History: Steinmeier: March Revolution spread the spirit of freedom

History: Steinmeier: March Revolution spread the spirit of freedom

Steinmeier: The March Revolution spread the spirit of freedom

Federal President Frank-Walter Steinmeier speaks at "Republican Banquet" in Bellevue Palace.  Photo: Joerg Carstensen/dpa

Federal President Frank-Walter Steinmeier speaks at the “Republican Banquet” in Bellevue Palace. photo

© Joerg Carstensen/dpa

In 1848 Germany almost became a democracy, but the reaction outweighed the revolutionaries. In Berlin, the Federal President commemorates the democratic awakening on the anniversary.

Federal President Frank Walter Steinmeier remembered the March Revolution of 1848 and recognized the courage of the people fighting for liberal freedoms at the time. “We know that the revolution failed at the time, on the barricades and in the parliaments. The old powers soon regained the upper hand throughout Europe,” he said at a “Republican Banquet” in Berlin’s Bellevue Palace. “But the spirit of freedom was in the world, and it no longer allowed itself to be stifled by any authoritarian state or dictatorship.”

March 18 is a “special day in the history of German democracy,” emphasized Steinmeier, according to the previously published speech. He recalled that on March 18, 1793, the German Jacobins established the first republic on German soil in Mainz. And on March 18, 1990, the first free parliamentary elections took place in the GDR. “March 18 stands for freedom, equality and humanity, for the heart of modern life democracy. It stands for democratic confidence, for departure in times of upheaval. For me, March 18 is the day of civic courage,” said Steinmeier.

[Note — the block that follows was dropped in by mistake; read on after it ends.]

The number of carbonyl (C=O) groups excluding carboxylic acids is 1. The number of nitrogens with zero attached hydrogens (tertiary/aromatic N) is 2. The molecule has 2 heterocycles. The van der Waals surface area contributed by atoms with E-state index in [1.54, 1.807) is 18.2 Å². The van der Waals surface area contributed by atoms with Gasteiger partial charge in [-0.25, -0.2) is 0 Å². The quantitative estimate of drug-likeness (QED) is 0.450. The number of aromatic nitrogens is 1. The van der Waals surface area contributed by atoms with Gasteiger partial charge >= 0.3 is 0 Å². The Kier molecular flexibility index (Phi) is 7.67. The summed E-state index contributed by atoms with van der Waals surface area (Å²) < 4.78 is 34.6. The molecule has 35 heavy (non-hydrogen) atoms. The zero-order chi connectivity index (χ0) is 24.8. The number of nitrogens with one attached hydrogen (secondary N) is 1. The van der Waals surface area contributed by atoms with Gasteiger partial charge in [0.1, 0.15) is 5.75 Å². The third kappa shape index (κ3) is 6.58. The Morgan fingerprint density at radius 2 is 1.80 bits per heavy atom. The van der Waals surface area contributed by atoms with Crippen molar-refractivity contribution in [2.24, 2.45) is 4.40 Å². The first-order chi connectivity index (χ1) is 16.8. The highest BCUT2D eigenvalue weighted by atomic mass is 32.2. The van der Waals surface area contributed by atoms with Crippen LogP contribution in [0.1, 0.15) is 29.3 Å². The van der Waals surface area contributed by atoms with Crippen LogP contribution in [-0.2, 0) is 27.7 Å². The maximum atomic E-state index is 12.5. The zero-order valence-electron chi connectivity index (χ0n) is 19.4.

Starting in France, revolutionary uprisings broke out in many cities of the German Confederation in March 1848. In Berlin they escalated to barricade fighting on March 18 and 19 with several hundred fatalities. People took to the streets against oppression, poverty and hunger, demanding freedom of the press and assembly, as well as free elections and a constitution. They forced the installation of liberal governments in the member states of the German Confederation and elections to a constituent national assembly, which met in May in the Paulskirche. The revolution was soon crushed with violence, its gains rolled back.

Steinmeier emphasized, however, that a new spirit of citizenship and a new democratic self-confidence had awakened on the streets and in parliaments. “Everywhere there were people who no longer wanted to accept their situation as God-given, who passionately fought for new ideas, who were willing to take responsibility – for themselves, for others, for the community.”


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